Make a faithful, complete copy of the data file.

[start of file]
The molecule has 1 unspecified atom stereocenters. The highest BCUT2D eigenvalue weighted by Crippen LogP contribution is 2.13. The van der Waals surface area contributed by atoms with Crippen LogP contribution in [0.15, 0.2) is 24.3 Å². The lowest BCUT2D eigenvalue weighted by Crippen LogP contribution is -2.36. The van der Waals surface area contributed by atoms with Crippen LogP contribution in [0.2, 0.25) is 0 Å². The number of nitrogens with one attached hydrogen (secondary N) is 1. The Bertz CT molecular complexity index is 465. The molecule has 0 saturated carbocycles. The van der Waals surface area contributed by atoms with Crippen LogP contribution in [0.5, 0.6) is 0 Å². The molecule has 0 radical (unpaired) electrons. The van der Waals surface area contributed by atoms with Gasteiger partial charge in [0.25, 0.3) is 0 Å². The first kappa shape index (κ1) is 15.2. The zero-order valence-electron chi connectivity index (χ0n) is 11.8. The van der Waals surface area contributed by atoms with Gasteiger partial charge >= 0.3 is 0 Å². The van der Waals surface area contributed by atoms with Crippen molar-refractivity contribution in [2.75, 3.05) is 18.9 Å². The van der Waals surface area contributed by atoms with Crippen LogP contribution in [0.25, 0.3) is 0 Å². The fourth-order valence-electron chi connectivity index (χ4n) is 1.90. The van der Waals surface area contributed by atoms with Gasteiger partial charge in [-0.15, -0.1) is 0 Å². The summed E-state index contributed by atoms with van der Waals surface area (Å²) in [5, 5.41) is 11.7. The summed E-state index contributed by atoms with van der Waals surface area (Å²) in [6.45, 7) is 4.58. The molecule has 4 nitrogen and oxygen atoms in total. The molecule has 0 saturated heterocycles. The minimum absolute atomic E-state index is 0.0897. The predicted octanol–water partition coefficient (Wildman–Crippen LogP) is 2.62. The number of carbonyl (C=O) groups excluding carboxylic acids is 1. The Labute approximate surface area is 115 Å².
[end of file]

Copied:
The molecule has 1 unspecified atom stereocenters. The highest BCUT2D eigenvalue weighted by Crippen LogP contribution is 2.13. The van der Waals surface area contributed by atoms with Crippen LogP contribution in [0.15, 0.2) is 24.3 Å². The lowest BCUT2D eigenvalue weighted by Crippen LogP contribution is -2.36. The van der Waals surface area contributed by atoms with Crippen LogP contribution in [0.2, 0.25) is 0 Å². The number of nitrogens with one attached hydrogen (secondary N) is 1. The Bertz CT molecular complexity index is 465. The molecule has 0 saturated carbocycles. The van der Waals surface area contributed by atoms with Crippen LogP contribution in [0.5, 0.6) is 0 Å². The molecule has 0 radical (unpaired) electrons. The van der Waals surface area contributed by atoms with Gasteiger partial charge in [0.25, 0.3) is 0 Å². The first kappa shape index (κ1) is 15.2. The zero-order valence-electron chi connectivity index (χ0n) is 11.8. The van der Waals surface area contributed by atoms with Gasteiger partial charge >= 0.3 is 0 Å². The van der Waals surface area contributed by atoms with Crippen molar-refractivity contribution in [2.75, 3.05) is 18.9 Å². The van der Waals surface area contributed by atoms with Crippen LogP contribution in [0.25, 0.3) is 0 Å². The fourth-order valence-electron chi connectivity index (χ4n) is 1.90. The van der Waals surface area contributed by atoms with Gasteiger partial charge in [-0.15, -0.1) is 0 Å². The summed E-state index contributed by atoms with van der Waals surface area (Å²) in [5, 5.41) is 11.7. The summed E-state index contributed by atoms with van der Waals surface area (Å²) in [6.45, 7) is 4.58. The molecule has 4 nitrogen and oxygen atoms in total. The molecule has 0 saturated heterocycles. The minimum absolute atomic E-state index is 0.0897. The predicted octanol–water partition coefficient (Wildman–Crippen LogP) is 2.62. The number of carbonyl (C=O) groups excluding carboxylic acids is 1. The Labute approximate surface area is 115 Å².